Colorado Springs Military Newspaper Group

Schriever Sentinel

Warmer weather raises risk of lightning strikes

By Scott Prater

Schriever Sentinel

As summer approaches, people on base can expect to hear more lightning warnings from the Schriever command post. According to the National Weather Service, lightning strikes land in Colorado an average of 500,000 times each year. More than 400 Coloradans have been killed or injured by such strikes since 1980.

However, being aware of and following lightning risk reduction guidelines can reduce the risk of injury or death.

“One of my favorite sayings is ‘when it roars, go indoors,’” said Master Sgt. Sarah Law, 50th Space Wing ground safety manager. “That is something easy my kids can remember when they are playing outside and the weather starts to get bad. As we all know, the weather here can change at a moment’s notice. Before the thunderstorm season gets into full swing, think about what you will do to make yourself safer. And don’t forget to train your children as well.”

Air Force Instruction 91-203 requires installations to follow a two-tier notification system concerning lightning. A lightning watch is in effect 30 minutes prior to thunderstorms existing within a 5-nautical-mile radius of any predetermined location or activity as forecasted by the supporting Air Force weather organization. During a lightning watch, operations or activities may continue; however, all personnel must be prepared to implement lightning warning procedures without delay.

A lightning warning is in effect when lightning occurs within a 5-mile radius of a predetermined location or activity. Personnel in affected locations or engaged in affected activities shall cease all outside activity and seek shelter.

The best places on base to seek shelter, according to the NWS, are in permanent, enclosed buildings.

Tech. Sgt. Israel Lerma, 50th Civil Engineer Squadron electrical section NCO in charge, said most permanent buildings on base are equipped with lightning protection systems, namely air terminals, which are mounted on rooftops.

“Take Building 210 for example,” Lerma said. “It’s easy to spot the air terminals situated along its perimeter. These terminals are connected to copper wires that divert electrical current into the ground. They are installed by contractors during construction, but must be inspected and maintained by 50 CES electrical section members periodically. Building 210 has more than 100 air terminals.”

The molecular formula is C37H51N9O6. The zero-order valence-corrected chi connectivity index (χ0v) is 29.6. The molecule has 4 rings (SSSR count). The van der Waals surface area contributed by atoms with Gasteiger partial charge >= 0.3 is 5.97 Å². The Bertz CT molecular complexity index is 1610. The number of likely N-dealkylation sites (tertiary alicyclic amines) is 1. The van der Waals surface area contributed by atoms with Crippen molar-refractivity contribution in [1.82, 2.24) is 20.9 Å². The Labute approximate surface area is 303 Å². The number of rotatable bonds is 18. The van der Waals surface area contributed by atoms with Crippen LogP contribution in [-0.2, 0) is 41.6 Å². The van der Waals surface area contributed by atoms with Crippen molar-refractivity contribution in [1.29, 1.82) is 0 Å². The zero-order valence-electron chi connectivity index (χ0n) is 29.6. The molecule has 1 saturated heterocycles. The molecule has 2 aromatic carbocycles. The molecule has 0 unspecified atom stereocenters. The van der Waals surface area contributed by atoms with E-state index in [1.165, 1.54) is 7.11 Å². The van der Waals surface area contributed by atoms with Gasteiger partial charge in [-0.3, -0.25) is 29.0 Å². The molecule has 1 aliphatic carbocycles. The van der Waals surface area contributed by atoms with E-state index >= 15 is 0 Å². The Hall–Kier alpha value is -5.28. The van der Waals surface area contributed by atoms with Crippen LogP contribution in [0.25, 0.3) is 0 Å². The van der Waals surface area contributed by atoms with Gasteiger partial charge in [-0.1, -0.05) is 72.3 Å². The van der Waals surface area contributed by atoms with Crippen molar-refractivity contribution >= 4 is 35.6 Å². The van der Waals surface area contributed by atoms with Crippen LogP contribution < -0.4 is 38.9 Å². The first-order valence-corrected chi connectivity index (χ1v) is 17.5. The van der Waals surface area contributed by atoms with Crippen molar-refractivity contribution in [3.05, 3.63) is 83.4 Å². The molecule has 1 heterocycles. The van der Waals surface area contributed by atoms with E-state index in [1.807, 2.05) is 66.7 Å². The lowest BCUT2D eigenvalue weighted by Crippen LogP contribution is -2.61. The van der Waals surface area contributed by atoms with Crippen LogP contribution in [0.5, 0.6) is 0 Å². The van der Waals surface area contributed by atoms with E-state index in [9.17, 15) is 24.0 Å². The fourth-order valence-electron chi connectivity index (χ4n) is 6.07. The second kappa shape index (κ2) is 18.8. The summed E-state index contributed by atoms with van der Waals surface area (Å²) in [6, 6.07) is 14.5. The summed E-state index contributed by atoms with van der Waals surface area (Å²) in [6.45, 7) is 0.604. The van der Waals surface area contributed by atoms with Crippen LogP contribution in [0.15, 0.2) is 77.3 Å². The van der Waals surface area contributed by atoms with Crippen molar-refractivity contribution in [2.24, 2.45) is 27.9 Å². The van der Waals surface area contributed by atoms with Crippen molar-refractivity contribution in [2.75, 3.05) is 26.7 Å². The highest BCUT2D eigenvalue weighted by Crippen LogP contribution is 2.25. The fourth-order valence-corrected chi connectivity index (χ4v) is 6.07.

Though lightning protection systems serve to protect buildings, no system is full proof. During periods of strong lightning activity, people should avoid using corded telephones, electrical units like TVs and computers and stay away from windows and plumbing fixtures.

Still, permanent structures provide much better protection for people than remaining outdoors and in open areas.

“When lightning is detected or observed within the immediate vicinity of any activity or operation, do not go outdoors or remain outside,” Law said. “Seek shelter in dwellings or buildings, protected underground shelters, enclosed automobiles, buses, aircraft and other vehicles with metal tops and bodies. Certain areas are extremely dangerous during thunderstorms and should be avoided; hilltops and ridges, areas on top of buildings, open fields, parking lots, athletic fields, swimming pools, lakes, wire fences, clotheslines, overhead wires and isolated trees.”

People shouldn’t be complacent simply because they’ve never seen lightning strike on base. Lerma said 50 CES electrical section members have found and repaired burn damage to street lights and electrical ballasts from lightning strikes on more than a few occasions.

For more information on lightning safety tips and advice, contact the 50 SW safety office at 567-7233.

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